Member Insight: Is Gamifying Sport (really) How We Find Fans Of The Future?
October 25, 2023
In this week’s Member Insights piece David Granger enlists three topics of conversation and presentation which stood out at this year’s Leaders in Sport conference.
The first, indicated by the topics discussed and the speakers themselves was the increase in recognition of the importance of women in sport – on the pitches, as well as the panels. (I spoke to one person who said the first Leaders’ Women in Sport Breakfast she attended had less than 20 people, this year there were more than 100).
The second was ensuring we engage the next generation of fans and how to do so – according to Rufus Hack, Sony’s Sports Businesses CEO, if you’re under the age of 20, there’s a 10% less chance you’re going to be an avid sports fan than if you’re over 20. That’s a diminishing return if not halted.
The third is technology in sport and how it’s – potentially – that Midas gateway to engage that next generation through gaming, and virtual and augmented reality.
But is it? While top tier sports a) have the funding and b) the established audience to warrant that investment, there are lower leagues and not-so-major sports which will miss out on both counts.
Elevating the experience at the elite level of sport simply widens the gap between top level and grassroots. All that does is make an uneven playing field even less level.
Hack stated we are, currently, seeing a decline in both the consumption of and the participation in sport. He said that for the first time in the last 20 years, the last 12 months have seen a marginal decline in sports consumption. Adam Kelly, IMG’s President of Media agreed: “To summarise the last 12 months, is to probably point towards a period of the most intense amount of complexity and complication and change we’ve seen in our industry. It’s a period where we feel certain properties, assets and sports are going to thrive as a result of that challenge and some may not survive. There are ones that are doing well, the ones that are responding to this challenge, while some people are quite fearful.”
Some may not survive.
Hack’s proposed solution? Rightsholders need to think like an FMCG (fast-moving consumer goods) company: “…segment your customers, hyper-personalise your content, and then you think about your customers or fans in terms of driving lifetime value and driving average revenue per customer.” Which could work if you’re going down the Drive To Survive route and becoming only interested in pseudo reality TV, rather than sport.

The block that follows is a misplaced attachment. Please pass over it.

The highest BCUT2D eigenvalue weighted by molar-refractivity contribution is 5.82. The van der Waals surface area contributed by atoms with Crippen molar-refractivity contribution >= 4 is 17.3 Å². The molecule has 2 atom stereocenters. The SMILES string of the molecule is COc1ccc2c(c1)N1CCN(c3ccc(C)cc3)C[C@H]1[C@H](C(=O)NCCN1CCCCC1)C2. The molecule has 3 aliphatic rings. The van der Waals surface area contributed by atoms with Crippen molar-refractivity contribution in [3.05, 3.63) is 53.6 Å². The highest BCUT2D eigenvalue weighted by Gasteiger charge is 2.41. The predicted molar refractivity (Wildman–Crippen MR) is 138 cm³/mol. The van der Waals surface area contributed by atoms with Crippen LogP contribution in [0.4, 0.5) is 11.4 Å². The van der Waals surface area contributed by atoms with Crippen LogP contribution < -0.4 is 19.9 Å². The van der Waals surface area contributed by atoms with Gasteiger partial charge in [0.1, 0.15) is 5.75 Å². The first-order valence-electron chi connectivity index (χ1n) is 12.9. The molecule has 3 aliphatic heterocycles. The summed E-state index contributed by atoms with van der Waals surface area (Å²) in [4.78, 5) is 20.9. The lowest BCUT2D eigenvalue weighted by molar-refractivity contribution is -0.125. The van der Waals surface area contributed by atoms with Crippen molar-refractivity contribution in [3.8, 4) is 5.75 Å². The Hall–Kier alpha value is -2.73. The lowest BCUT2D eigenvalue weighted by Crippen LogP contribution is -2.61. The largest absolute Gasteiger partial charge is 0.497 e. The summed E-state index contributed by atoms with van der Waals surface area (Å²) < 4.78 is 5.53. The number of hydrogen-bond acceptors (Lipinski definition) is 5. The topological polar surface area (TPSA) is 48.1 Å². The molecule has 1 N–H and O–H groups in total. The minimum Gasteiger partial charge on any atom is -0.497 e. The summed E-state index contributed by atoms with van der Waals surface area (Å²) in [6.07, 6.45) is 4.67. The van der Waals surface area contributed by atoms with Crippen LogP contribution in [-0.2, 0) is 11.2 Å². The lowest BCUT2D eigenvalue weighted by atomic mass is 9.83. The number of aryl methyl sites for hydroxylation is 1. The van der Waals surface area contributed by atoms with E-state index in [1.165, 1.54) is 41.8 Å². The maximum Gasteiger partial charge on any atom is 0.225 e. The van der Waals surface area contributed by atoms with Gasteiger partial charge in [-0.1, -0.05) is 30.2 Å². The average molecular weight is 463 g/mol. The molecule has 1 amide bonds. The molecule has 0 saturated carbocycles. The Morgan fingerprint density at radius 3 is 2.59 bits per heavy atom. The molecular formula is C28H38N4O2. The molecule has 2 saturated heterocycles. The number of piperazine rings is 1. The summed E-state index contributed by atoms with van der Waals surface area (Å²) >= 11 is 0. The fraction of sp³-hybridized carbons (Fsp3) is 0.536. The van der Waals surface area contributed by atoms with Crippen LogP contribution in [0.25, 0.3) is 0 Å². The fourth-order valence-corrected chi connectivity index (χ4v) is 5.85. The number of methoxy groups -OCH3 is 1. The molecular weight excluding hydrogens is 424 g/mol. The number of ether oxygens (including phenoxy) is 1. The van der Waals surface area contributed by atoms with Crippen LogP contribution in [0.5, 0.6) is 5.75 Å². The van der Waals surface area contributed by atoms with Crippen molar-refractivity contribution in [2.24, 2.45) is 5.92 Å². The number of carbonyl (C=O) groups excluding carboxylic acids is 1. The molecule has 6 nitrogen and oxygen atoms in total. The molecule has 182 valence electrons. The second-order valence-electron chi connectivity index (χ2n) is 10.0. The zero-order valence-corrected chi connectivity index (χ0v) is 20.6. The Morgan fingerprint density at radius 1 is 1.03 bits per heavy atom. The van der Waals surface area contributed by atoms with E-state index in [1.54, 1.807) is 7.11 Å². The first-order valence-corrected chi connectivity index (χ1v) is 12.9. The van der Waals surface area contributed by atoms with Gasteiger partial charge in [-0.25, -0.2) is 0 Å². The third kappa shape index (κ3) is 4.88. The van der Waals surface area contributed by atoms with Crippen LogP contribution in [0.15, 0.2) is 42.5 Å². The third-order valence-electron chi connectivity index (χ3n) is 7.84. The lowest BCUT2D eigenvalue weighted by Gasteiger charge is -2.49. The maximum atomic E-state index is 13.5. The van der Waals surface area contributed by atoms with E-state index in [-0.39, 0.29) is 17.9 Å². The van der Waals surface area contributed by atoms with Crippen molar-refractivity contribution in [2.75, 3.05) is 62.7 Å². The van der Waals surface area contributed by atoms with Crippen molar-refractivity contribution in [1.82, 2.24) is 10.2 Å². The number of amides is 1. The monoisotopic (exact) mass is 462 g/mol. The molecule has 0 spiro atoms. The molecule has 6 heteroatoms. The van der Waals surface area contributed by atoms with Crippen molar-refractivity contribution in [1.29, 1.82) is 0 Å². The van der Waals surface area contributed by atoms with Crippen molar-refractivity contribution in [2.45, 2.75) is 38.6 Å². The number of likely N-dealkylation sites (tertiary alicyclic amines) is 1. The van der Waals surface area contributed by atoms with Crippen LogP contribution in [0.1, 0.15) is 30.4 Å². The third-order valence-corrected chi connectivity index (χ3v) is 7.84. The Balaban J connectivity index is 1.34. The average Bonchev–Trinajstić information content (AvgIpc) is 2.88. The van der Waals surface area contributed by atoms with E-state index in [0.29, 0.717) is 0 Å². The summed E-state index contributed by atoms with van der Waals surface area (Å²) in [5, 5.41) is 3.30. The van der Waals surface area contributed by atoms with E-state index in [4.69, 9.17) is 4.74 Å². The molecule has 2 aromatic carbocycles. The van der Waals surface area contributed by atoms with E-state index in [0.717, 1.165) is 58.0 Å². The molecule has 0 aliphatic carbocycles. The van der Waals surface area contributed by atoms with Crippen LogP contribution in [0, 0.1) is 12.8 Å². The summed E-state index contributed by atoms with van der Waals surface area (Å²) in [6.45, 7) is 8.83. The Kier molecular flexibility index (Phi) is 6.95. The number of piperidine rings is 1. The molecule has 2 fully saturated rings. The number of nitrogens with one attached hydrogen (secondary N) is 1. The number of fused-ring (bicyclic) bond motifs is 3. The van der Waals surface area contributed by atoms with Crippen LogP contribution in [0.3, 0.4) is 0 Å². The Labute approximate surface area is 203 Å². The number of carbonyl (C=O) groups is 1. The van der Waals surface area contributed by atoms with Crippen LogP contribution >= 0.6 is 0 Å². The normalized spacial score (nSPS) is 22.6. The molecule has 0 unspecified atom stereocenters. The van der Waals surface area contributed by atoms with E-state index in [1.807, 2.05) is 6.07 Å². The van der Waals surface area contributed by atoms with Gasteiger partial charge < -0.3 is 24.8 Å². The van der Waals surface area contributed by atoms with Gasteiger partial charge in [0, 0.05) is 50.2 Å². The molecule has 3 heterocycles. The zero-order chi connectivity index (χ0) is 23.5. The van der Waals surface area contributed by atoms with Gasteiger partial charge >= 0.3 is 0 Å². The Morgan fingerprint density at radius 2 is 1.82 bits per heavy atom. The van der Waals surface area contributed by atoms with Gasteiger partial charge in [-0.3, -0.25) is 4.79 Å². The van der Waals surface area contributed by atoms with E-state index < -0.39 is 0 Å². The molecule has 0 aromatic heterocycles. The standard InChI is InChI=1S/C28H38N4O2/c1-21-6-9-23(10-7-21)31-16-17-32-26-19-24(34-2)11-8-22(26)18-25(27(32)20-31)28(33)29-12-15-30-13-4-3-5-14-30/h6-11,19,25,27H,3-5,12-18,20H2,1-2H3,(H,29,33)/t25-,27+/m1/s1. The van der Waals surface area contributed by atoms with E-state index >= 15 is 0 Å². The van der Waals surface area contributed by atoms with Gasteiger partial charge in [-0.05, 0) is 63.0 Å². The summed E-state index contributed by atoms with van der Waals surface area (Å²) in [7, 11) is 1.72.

But to do so is to abdicate all pretence of investment in what Steve Parish, the owner of Crystal Palace called the ‘unscripted drama’, the very essence of sport. The balance has to be struck between preserving that unpredictable, emotive experience of watching – or participating in – live sport or throwing it all into a bucket of entertainment.
The NHL – and the NFL – are using Sony’s Hawk-Eye technology to turn live matches into cartoon versions (Toy Story and Big City Greens) in real time. Time and viewing figures will tell whether this becomes a new, innovative method of bringing new fans into the game on a longer-term basis. Will aping video gameplay be beneficial for live sport or is it likely to reinforce the target audience’s preference for video games? One near-future feature will be to take over a live game at half-time for sofa sports fans to then play as a video game and then compare the final results. This feels more like creating video gaming opportunities than opening up live sport to the next generation. The phrase “gamify the experience” was used to make sport more engaging. The partisan fans would argue it’s very gamified to begin with, both in terms of the sport and the ability to bet on its myriad outcomes.
It’s the same with cross-platform storytelling. How much can you extract from a game, a player, a competition before it just becomes content landfill? If consumption of sport is decreasing, is the answer to extract and publish even more narrative strands?
Sport is always going to be that precarious balance of the unscripted drama and industry. It was Mark Bullingham, The Football Association’s CEO, who articulated it best.
He was talking about VAR, but his sentiment could equally be applied to augmented reality, virtual reality or creating real-time cartoon versions of games: “You’ve got to have the starting point of what the fans want, and you should never have a scenario where it’s taken away from the experience inside the stadium or at home.
“We need to make sure that we’re doing it for the benefit of fans rather than doing it because we can.”